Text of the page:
- Download PDF-
SEEFOR 10 (2): 97-105
Article ID: 269
ORIGINAL SCIENTIFIC PAPER
Regeneration and Early Tending of Black Locust (Robinia pseudoacacia L.) Stands in the North-West of Romania
Valeriu-Norocel Nicolescu1, Cornelia Buzatu-Goanță2*, Debbie Bartlett3, Nicolae Iacob4
(1) Transilvania University of Brasov, Faculty of Silviculture and Forest Engineering, Șirul Beethoven 1, RO-500432 Brasov, Romania;
(2) Banat’s University of Agricultural Sciences and Veterinary Medicine "King Michael I of Romania", Faculty of Horticulture and Forestry, Calea Aradului 119, RO-300645 Timișoara, Romania;
(3) University of Greenwich, Faculty of Engineering and Science, University of Greenwich, Kent ME4 4TB, United Kingdom;
(4) National Forest Administration-ROMSILVA, Săcueni Forest District, Bihor County Branch, RO-417435 Săcueni, Romania
Citation: NICOLESCU V-N, BUZATU-GOANȚĂ C, BARTLETT D, IACOB N 2019 Regeneration and Early Tending of Black Locust (Robinia pseudoacacia L.) Stands in the North-West of Romania. South-east Eur for 10 (2): 97-105. DOI: https://doi.org/10.15177/seefor.19-14
Received: 19 Jun 2019; Revised: 8 Jul 2019; Accepted: 8 Jul 2019; Published online: 13 Aug 2019
Cited by: Crossref Google Scholar
Background and Purpose: The aim of this study is to highlight the importance of black locust (Robinia pseudoacacia L.), a North American-originating tree species of major importance in Romania, in extreme site conditions such as sand dunes. In this respect, a Research and Development (R&D) project has been carried out in Carei-Valea lui Mihai Plain (north-west of Romania) since 2016.
Materials and Methods: Three sub-compartments were selected in IV Valea lui Mihai Working Circle, Săcueni Forest District: two pure natural regenerations by root suckers of black locust at different ages (sub-compartments 3B and 52A%) and a mixed black locust - black cherry stand (sub-compartment 23D). Biometrical measurements and analyses as well as biomass estimations were performed. A thorough statistical analysis using the data on initial, extracted and residual trees/stands was also performed.
Results: The main outputs of the project are as follows: (1) Black locust was established naturally by root suckers and the stocking of newly established stands can be as high as 50,000 suckers·ha-1; (2) The initial growth of black locust regeneration is quick and the young regeneration can close the canopy in 1-2 years, resulting in an appropriate dune fixation and wind erosion control; (3) The young pure or mixed black locust-dominated stands are left untended until the first cleaning-respacing (mean diameter 5-6 cm), when the stand shows high stocking/density and a wide variation in tree size. This intervention is from below, heavy (intensity over 25% by number of trees or basal area) and of negative selection type, removing mostly low Kraft’s class, dead or dying, and defective trees.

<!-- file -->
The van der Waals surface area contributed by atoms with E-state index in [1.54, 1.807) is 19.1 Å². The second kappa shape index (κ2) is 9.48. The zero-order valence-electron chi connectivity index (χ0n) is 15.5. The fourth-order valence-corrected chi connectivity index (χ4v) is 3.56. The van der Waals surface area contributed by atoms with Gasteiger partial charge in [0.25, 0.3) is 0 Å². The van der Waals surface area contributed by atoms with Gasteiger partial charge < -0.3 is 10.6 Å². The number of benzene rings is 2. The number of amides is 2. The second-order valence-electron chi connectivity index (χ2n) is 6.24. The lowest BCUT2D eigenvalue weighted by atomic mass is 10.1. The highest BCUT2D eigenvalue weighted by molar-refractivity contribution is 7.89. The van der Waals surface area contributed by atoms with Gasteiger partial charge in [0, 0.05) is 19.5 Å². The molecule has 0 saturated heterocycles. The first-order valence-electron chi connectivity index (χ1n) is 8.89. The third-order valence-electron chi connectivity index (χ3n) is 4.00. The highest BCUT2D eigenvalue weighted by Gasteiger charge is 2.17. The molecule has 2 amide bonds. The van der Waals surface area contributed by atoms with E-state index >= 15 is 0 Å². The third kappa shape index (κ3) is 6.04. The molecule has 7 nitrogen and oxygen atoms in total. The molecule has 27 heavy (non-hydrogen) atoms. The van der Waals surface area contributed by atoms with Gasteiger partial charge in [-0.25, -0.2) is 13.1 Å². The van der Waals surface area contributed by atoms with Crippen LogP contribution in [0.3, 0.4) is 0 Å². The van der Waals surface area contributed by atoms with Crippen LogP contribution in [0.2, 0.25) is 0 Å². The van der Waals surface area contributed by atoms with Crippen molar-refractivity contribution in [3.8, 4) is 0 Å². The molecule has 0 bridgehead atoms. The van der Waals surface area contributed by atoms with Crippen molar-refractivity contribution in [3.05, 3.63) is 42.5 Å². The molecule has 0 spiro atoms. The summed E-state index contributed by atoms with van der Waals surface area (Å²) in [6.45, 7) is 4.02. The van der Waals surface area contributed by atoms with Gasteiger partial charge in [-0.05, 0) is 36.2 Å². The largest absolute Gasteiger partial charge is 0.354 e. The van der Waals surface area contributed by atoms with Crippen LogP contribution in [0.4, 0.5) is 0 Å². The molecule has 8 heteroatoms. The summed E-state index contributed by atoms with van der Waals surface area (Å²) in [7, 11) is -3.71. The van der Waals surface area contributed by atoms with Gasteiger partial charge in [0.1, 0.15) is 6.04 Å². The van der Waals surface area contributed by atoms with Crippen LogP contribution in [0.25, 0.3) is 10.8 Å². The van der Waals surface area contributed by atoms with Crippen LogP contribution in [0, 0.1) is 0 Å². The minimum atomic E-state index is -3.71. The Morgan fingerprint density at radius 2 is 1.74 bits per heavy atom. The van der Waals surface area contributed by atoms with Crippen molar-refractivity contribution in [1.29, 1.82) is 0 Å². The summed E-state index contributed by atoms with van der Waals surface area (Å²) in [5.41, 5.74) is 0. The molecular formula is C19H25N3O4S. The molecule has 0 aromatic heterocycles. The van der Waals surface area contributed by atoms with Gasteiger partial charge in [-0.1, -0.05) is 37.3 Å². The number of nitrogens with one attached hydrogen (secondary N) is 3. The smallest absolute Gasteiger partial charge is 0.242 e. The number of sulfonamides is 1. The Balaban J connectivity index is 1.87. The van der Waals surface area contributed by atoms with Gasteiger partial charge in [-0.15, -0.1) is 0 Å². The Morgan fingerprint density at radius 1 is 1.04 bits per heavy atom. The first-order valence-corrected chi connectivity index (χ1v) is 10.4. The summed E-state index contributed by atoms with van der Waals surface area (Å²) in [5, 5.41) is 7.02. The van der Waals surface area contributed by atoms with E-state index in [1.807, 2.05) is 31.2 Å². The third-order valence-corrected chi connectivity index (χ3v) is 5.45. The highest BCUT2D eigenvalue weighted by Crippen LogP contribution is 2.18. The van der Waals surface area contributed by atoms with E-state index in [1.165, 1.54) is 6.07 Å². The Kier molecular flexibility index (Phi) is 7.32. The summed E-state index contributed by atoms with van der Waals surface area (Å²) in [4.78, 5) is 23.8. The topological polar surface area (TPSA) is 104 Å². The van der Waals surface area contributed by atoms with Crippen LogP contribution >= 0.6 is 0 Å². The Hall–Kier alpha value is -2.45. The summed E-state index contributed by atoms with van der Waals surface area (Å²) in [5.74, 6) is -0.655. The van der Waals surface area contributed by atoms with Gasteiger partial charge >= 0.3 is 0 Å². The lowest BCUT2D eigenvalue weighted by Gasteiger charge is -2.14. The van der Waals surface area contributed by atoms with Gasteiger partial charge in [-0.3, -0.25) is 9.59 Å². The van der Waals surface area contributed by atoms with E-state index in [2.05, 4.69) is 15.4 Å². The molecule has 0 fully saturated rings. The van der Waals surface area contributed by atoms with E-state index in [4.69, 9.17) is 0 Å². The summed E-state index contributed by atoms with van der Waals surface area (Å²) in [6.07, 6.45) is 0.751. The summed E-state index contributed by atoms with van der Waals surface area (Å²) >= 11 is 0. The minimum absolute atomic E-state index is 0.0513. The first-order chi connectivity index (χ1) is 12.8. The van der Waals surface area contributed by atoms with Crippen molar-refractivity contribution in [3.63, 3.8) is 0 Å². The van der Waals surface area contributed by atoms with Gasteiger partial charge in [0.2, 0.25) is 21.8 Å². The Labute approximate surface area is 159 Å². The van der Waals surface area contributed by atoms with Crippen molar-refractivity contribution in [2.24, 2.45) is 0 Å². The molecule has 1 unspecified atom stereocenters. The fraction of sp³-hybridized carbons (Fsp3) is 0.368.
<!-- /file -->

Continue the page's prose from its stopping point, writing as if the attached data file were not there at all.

Conclusions: This R&D project has shown the high potential of black locust to establish naturally by root suckers after a low coppice cut and stump removal, as well as the fast initial growth of regenerated black locust. The quick canopy closure of young regeneration results in an appropriate dune fixation and wind erosion control.
Keywords: black locust, natural regeneration, release cutting, cleaning-respacing, initial growth
Black Locust in the World, in Europe and in Romania
Black locust (Robinia pseudoacacia L.) originates from the eastern part of the United States, where it is found in two areas, in the eastern (Pennsylvania, Ohio, Alabama, Georgia and South Carolina) and western area (Missouri, Arkansas, and Oklahoma) .
Globally, black locust was introduced and became naturalized in all sub-Mediterranean and temperate regions: Asia (i.e. South Korea - over 1.2 million ha; China - over 1 million ha; India, Pakistan, Japan), Australia, New Zealand, Africa (North and South), South America (Argentina, Chile) [2-7]. Black locust is now rivaling poplar as the second most planted broadleaved tree species in the world, after the eucalypts [8-10]. This expansion worldwide is due to the fact that black locust is an economically important multipurpose tree, in wood production (e.g. firewood, pulpwood, flooring, railway sleepers, boat building, fences, construction, barrel staves, veneer, solid furniture), fodder production, honey production, as a source of bio-oil, for biomass production and carbon sequestration, soil stabilization, erosion control, re-vegetation of landfills, mining areas and wastelands, in biotherapy, and landscape architecture [11-22].
Black locust was the first North American forest tree species to be imported to Europe at the beginning of the 17th century (1601) [12, 18, 23, 24]. Currently, black locust is naturalized in thirty-two European countries (Pyšek et al. 2009, in ), covering a total area of 2,306,607 ha , and it is the most used non-native broadleaved tree species on the continent.